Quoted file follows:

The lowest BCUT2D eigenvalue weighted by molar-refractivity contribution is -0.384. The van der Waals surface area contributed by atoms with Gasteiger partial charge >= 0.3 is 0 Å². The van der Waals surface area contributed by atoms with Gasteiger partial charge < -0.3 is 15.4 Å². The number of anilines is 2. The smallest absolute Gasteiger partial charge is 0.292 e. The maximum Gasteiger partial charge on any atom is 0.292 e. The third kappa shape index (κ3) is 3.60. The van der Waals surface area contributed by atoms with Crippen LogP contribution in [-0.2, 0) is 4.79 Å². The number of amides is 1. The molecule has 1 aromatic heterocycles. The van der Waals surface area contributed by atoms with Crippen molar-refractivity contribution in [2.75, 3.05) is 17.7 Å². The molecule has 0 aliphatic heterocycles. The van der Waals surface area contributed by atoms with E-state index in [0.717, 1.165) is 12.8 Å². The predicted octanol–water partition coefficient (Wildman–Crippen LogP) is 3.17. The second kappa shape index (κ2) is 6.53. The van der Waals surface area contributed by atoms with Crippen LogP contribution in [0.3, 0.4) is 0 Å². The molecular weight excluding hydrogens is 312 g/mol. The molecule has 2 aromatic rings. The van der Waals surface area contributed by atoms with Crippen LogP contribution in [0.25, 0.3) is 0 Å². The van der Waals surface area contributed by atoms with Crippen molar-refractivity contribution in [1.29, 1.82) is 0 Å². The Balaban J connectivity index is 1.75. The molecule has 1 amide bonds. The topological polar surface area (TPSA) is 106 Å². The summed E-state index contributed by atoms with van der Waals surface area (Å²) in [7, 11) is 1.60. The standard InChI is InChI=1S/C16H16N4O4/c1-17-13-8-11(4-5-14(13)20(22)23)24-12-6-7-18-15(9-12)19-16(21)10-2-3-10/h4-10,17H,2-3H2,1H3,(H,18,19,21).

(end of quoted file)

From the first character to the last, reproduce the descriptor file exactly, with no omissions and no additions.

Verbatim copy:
The lowest BCUT2D eigenvalue weighted by molar-refractivity contribution is -0.384. The van der Waals surface area contributed by atoms with Gasteiger partial charge >= 0.3 is 0 Å². The van der Waals surface area contributed by atoms with Gasteiger partial charge < -0.3 is 15.4 Å². The number of anilines is 2. The smallest absolute Gasteiger partial charge is 0.292 e. The maximum Gasteiger partial charge on any atom is 0.292 e. The third kappa shape index (κ3) is 3.60. The van der Waals surface area contributed by atoms with Crippen LogP contribution in [-0.2, 0) is 4.79 Å². The number of amides is 1. The molecule has 1 aromatic heterocycles. The van der Waals surface area contributed by atoms with Crippen molar-refractivity contribution in [2.75, 3.05) is 17.7 Å². The molecule has 0 aliphatic heterocycles. The van der Waals surface area contributed by atoms with E-state index in [0.717, 1.165) is 12.8 Å². The predicted octanol–water partition coefficient (Wildman–Crippen LogP) is 3.17. The second kappa shape index (κ2) is 6.53. The van der Waals surface area contributed by atoms with Crippen LogP contribution in [0.3, 0.4) is 0 Å². The molecular weight excluding hydrogens is 312 g/mol. The molecule has 2 aromatic rings. The van der Waals surface area contributed by atoms with Crippen LogP contribution in [0.25, 0.3) is 0 Å². The van der Waals surface area contributed by atoms with Crippen molar-refractivity contribution in [1.29, 1.82) is 0 Å². The Balaban J connectivity index is 1.75. The molecule has 1 amide bonds. The topological polar surface area (TPSA) is 106 Å². The summed E-state index contributed by atoms with van der Waals surface area (Å²) in [7, 11) is 1.60. The standard InChI is InChI=1S/C16H16N4O4/c1-17-13-8-11(4-5-14(13)20(22)23)24-12-6-7-18-15(9-12)19-16(21)10-2-3-10/h4-10,17H,2-3H2,1H3,(H,18,19,21).